It’s spreading via social media: A “dare” where kids use erasers to rub away the skin on their arms, often while reciting the alphabet or other phrases.
Players compare the resulting injuries, and the most injured player is the “winner.”
The so-called “eraser challenge” has been circulating for about a year — but it’s no joke, doctors warn.
“The eraser challenge may cause pain, burns to the skin, scarring, local infections,” said Dr. Michael Cooper, who directs the Burn Center at Staten Island University Hospital, in New York City.
With such injuries, “in severe though rare cases, life-threatening sepsis, gangrene and loss of limb may occur,” he noted.
East Iredell Middle School in Statesville, N.C., recently posted a warning on Facebook about the eraser challenge.
“Kids are rubbing an eraser across their skin while having to do or say something,” the school said in its post. “It’s causing serious burns and we’ve seen several cases of this.”
“The eraser challenge may appear harmless and an innocent show of bravado,” Cooper said. “However, the consequences may be lifelong disfigurement and even death, and like other ‘challenges,’ should be avoided.”
Dr. Robert Glatter is an emergency physician at Lenox Hill Hospital, also in New York City. He stressed that the risk of severe infections from the eraser challenge is a concern.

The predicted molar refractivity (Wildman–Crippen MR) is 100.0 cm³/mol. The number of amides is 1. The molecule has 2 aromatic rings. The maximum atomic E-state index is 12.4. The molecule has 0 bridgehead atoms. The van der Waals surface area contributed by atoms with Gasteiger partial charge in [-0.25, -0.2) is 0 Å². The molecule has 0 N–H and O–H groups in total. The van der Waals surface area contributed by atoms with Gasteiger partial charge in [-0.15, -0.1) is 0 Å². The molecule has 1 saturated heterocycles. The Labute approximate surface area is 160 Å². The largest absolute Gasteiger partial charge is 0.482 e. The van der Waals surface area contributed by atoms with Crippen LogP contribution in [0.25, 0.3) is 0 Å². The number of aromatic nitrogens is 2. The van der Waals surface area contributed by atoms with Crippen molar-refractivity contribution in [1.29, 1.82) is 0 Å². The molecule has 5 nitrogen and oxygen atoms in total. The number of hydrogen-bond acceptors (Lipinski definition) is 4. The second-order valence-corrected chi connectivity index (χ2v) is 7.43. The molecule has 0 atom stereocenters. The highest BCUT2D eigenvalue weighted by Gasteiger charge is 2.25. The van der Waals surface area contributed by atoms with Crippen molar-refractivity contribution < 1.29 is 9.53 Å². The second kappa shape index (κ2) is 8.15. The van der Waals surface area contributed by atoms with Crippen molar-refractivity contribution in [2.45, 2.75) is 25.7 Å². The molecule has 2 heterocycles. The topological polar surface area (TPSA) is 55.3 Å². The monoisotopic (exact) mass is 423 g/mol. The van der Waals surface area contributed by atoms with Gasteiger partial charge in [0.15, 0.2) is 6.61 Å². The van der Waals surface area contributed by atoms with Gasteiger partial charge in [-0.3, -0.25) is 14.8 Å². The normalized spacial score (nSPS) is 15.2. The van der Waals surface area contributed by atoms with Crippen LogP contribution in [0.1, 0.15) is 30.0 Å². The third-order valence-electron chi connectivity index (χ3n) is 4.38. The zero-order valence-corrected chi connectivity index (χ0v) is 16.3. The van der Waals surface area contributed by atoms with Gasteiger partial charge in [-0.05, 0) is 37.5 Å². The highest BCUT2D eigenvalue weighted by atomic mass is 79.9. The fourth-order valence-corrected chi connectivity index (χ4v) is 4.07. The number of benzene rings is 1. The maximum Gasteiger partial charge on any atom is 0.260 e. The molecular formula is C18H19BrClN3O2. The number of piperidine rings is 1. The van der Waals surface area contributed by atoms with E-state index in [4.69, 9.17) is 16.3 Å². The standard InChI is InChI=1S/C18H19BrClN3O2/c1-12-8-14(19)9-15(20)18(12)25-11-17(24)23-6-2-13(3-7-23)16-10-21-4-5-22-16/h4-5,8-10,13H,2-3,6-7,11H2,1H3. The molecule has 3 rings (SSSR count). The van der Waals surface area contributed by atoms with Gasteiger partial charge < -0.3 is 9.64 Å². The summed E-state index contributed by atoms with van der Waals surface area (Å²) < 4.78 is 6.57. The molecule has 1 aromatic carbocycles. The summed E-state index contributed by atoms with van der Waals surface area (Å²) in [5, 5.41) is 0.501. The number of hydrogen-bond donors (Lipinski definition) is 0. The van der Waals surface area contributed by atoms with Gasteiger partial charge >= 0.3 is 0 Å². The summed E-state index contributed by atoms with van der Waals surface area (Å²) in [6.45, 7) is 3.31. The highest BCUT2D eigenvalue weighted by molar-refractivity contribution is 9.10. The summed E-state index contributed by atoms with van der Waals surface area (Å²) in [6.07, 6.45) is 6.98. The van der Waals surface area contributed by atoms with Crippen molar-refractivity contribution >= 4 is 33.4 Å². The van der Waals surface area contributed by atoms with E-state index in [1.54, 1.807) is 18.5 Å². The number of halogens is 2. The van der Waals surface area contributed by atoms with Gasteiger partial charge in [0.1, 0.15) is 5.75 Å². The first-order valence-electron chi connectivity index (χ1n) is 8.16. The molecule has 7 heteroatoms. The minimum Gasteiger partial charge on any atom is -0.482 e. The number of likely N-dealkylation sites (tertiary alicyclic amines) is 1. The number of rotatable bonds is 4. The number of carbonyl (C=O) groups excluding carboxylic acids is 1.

“Bacteria and dead skin cells can colonize erasers which have been rubbed on skin,” he explained. “Erasers, which can be made of synthetic materials such as vinyl, plastics and synthetic rubber, have crevices that provide a warm and moist environment for bacteria to thrive. People also put erasers in their mouths, making them a set-up for polymicrobial infections that may be challenging to treat.”
What to do? Glatter says parental monitoring and intervention is key.
“Parents need to have a frank discussion with their children about the dangers associated with the eraser challenge,” he said. “If you find unexplained abrasions or wounds on your child’s arms or legs, it’s vital to ask them if they have been engaged in this challenge.”
In one YouTube video, a boy shows viewers marks on the tops of both of his hands where he has rubbed his skin raw. He laughs, yells and winces as he pours antiseptic onto one of the injuries. At one point in the video, it appears that an adult walks by, looks at him and keeps walking.
Cooper noted that the eraser challenge isn’t the only harmful social media trend out there.
“The advent of social media, and the endless search for recognition and attention has made posting videos while performing dangerous and senseless acts both commonplace and widespread,” Glatter said.
“The ‘fire challenge’ causes self-inflicted, life-threatening flame burns from igniting lighter fluid or alcohol poured on the skin,” Cooper explained. “And, recently, a teenager was severely injured when he jumped into a lake he knew contained alligators.”
As for the eraser challenge, Glatter said, “it’s simple: erasers belong on paper —- not on your skin.”